The terror of the Mexican drug cartels has settled in Ecuador. This South American country has experienced several days of violence this week carried out by criminal organizations operating in alliance mainly with the Jalisco New Generation Cartel (CJNG) and the Sinaloa Cartel. These two gangs, which have been fighting for drug sales in Mexico for years, stopped being national organizations a long time ago to expand to other countries. Now it is an important part of their operations in South America, and Ecuador has become one of the main corridors for drugs coming from Colombia to Europe, the United States and Central America. The dispute over control between these organizations was seen on the streets of at least four Ecuadorian cities this week, where 18 coordinated attacks took place, killing five police officers and injuring seven others.
Attacks on the streets have their roots in the country’s prisons, from where the criminal activities of Mexican cartel allies are coordinated. On one side are Los Choneros, who originated in the late 1990s in the coastal town of Manta. It is the most prominent criminal group in Ecuador and currently operates as the operational cocaine-trafficking arm of the Sinaloa cartel. On the other hand, as identified by the authorities, there are Los Lobos, Tiguerones and Chone Killers, three gangs that carry out logistical operations to trade this narcotic for CJNG.
In those prisons where they operate, an action was carried out this week that was supposed to transfer the prisoners to other prisons. “The goal is to reduce overcrowding, improve infrastructure and security conditions,” the National Service for Persons Deprived of Liberty (SNAI) announced on social media. But the decision angered allies of the Jalisco cartel, who interpreted it as an alliance between the authorities and Sinaloa to harm them and responded by threatening to subject the population and all prisons to a wave of terror. This appears in a video taken from the prison where many men are seen, some of them with explosives strapped to their chests.
“The war has started again,” says an audio recording sent to his family by a man imprisoned in a penitentiary in Guayaquil, as gunshots ring out in the background. The attacks, which were launched at dawn on November 3, were carried out with firearms and grenades, according to the authorities. The riot in that prison this Thursday (local time) was contained shortly after 4 p.m. thanks to the intervention of 700 policemen and 470 soldiers. So far, two prisoners have died in the rebellion, and eight have been injured. The police confirmed that 11 soldiers and three soldiers were injured in the action. While they were in the streets, explosive attacks continued in different parts of Durán, in the province of Guayas. The targets were the police station, three gas stations and an electrical service station. In response, President Guillermo Lasso declared a state of emergency with a 45-day curfew for the sixth time this year.
With blood and fire, these criminal organizations are fighting for the control of borders and ports. In this context, criminal groups in Ecuador have joined forces with Mexican cartels that receive substances and pay for them, financing the internal conflict in the South American country with money and weapons. Sinaloa’s operations in the country date back to the early 2000s. One of its intermediaries was the well-known politician Cesar Fernández, who became the governor of Ecuador’s Manabí province. Fernández was arrested in 2003 when he was loading 430 kilograms of coca onto a plane he planned to fly from Portoviejo to Mexico.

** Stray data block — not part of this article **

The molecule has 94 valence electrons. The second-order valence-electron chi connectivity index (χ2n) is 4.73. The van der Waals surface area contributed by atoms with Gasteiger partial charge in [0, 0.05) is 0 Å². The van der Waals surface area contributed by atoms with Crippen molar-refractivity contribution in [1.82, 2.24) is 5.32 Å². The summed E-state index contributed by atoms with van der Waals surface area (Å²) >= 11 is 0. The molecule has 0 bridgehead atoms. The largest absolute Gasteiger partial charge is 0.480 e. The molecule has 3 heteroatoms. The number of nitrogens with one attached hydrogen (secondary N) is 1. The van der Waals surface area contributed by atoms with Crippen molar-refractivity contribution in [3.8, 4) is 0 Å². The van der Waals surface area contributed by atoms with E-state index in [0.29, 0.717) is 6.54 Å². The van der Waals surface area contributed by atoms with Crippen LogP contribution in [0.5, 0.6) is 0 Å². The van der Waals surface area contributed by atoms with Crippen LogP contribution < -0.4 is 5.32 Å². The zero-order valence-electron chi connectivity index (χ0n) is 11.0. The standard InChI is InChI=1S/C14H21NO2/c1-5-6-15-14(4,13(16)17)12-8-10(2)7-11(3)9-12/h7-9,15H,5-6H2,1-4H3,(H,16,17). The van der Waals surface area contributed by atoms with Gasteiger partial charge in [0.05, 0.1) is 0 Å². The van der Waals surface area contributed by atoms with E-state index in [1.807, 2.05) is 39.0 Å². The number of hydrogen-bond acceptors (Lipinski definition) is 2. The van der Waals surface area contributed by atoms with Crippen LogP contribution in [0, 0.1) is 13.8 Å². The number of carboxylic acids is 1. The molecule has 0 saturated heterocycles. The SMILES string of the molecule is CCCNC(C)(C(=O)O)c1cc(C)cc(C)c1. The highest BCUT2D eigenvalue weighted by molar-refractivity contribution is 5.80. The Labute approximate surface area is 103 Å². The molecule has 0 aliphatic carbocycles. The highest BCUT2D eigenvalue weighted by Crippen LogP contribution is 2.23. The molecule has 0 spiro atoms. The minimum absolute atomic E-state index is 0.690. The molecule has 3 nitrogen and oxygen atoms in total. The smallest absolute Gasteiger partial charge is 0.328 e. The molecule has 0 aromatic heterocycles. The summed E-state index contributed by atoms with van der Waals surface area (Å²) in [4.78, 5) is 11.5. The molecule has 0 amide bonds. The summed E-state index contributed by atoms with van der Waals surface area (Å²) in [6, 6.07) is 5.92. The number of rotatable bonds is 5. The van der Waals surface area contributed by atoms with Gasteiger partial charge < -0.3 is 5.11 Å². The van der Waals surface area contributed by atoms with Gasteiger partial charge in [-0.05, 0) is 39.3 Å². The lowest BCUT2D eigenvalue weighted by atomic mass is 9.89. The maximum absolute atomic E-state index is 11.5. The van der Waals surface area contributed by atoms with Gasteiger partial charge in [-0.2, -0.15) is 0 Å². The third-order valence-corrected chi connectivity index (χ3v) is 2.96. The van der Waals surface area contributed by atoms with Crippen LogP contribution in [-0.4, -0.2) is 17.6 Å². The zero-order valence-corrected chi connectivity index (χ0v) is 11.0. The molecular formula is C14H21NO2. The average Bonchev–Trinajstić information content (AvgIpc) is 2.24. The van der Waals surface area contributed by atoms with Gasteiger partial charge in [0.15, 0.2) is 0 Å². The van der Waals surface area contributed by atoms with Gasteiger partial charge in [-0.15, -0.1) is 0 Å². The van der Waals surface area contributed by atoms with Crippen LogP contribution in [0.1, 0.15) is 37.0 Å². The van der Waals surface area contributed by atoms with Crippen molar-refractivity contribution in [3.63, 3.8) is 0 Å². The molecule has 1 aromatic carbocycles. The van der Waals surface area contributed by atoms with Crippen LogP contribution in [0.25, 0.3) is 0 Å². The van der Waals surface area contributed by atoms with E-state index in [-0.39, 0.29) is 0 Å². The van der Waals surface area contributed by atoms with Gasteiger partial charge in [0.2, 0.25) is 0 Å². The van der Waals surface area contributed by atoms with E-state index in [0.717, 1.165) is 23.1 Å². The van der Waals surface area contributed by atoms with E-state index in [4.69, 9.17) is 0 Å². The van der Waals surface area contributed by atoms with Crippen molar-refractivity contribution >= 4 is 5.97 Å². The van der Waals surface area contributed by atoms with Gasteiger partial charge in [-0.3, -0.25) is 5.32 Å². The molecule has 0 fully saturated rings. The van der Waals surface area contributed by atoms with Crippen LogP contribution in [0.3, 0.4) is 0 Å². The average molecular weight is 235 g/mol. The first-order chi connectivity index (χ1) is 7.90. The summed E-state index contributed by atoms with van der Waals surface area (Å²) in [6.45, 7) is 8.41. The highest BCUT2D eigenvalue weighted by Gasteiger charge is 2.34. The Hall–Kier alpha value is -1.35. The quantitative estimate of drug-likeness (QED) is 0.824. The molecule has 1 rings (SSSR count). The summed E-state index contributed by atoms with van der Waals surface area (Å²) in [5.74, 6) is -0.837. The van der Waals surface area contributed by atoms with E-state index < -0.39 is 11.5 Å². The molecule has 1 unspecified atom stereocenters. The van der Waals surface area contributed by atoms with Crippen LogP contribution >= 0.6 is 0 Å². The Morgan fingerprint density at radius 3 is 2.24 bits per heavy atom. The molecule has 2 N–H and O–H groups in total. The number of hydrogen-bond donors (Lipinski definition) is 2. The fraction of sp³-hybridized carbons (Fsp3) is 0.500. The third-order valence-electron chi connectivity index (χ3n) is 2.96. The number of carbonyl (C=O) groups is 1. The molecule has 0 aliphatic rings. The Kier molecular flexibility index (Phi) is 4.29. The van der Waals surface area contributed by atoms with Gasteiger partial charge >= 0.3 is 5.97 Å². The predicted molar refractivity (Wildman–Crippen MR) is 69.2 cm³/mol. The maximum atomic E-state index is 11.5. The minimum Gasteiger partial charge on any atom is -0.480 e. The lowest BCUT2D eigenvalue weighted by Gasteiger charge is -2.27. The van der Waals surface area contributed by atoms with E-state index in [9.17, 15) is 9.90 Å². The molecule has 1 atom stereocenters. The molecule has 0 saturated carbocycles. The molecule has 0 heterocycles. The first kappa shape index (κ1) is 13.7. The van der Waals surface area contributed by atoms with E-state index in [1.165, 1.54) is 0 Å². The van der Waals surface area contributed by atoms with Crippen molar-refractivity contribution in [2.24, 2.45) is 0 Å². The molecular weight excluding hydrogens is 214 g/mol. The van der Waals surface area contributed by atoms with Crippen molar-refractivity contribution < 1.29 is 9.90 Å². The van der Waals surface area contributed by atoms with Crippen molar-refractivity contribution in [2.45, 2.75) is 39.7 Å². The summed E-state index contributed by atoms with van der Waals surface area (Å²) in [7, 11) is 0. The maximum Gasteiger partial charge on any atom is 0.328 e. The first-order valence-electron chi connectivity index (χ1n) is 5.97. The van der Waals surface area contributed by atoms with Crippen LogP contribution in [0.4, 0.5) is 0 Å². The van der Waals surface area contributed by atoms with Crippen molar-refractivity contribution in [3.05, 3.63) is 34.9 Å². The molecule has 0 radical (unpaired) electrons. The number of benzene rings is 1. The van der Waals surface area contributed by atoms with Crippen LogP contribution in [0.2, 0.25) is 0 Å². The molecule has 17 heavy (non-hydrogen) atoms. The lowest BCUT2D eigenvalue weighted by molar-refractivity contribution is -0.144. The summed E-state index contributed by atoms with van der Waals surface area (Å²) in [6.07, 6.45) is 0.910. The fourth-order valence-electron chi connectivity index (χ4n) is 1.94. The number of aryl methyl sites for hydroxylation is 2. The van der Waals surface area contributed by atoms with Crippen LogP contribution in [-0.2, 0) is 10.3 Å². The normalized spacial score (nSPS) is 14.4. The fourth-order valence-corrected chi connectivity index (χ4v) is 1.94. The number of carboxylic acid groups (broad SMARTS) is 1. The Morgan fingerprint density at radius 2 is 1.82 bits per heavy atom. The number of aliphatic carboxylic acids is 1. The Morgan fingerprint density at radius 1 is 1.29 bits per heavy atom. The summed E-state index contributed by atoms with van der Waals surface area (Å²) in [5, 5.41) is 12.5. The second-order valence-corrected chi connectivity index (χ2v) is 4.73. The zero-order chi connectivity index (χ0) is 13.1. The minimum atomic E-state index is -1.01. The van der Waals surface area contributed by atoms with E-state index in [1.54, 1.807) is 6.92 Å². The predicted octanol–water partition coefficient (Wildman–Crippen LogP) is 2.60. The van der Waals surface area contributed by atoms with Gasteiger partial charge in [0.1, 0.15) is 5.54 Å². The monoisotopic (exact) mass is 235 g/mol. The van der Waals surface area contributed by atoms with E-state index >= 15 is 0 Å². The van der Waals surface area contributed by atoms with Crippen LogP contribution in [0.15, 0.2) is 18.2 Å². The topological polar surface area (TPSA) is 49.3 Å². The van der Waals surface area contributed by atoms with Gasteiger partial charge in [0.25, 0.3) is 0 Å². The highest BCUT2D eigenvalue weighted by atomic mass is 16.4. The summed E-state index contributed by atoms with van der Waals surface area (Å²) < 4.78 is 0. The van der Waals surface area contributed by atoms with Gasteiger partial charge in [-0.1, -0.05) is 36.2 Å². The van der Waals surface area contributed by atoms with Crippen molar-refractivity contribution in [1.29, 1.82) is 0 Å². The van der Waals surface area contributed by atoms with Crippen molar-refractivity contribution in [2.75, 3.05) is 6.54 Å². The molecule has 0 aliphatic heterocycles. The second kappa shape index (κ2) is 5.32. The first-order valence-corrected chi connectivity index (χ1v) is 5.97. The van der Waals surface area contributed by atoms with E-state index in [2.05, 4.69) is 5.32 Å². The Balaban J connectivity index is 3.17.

After Fernández’s capture, command was given to a military captain, Telmo Castro, who worked directly with Tomas Guzman, Joaquín’s nephew. El Chapo Guzman. The information came out to the public at the trial against the drug lord, which was held in New York. Castro was arrested for drug trafficking and killed in his cell at Litoral prison. Los Choneros, led at the time by José Luis Zambrano, alias Rasquiña, then took control of drug trafficking operations in Sinaloa.
The three criminal groups associated with the CJNG are cells that broke away from Los Choneros and reconfigured themselves autonomously after the assassination of leader Rasquiña, who managed to maintain hegemony, but after his death the leadership of the organization split again.
The violent rhetoric of the Mexican drug trafficker has crept into Ecuador as evidence of the organization’s infiltration into that country. Last Monday, two lifeless bodies appeared hanging from a bridge in Esmeralda, on the border with Colombia. It is a dark practice that has been carried out by drug cartels in Mexico for years, and which the South American country has not seen until recently. Or the wave of siege that several Ecuadorian cities experienced this week revives the memory of the so-called Culiacanazoon that gray day of October 17, 2019, when the Sinaloa cartel took over the streets of Culiacán and surrounded the city after members of the armed forces arrested Ovidio Guzman, one of El Chapo’s sons.
Mexican criminal organizations have been spreading their tentacles across South America for months. In June of this year, the Chilean authorities confirmed that both the CJNG and the Sinaloa cartel had entered Chile. The first established a secret laboratory in the city of Iquique, while traces of Sinaloa appeared on a seized plane that was trying to transport 665 kilograms of cocaine from Chile to Rotterdam, in the Netherlands.
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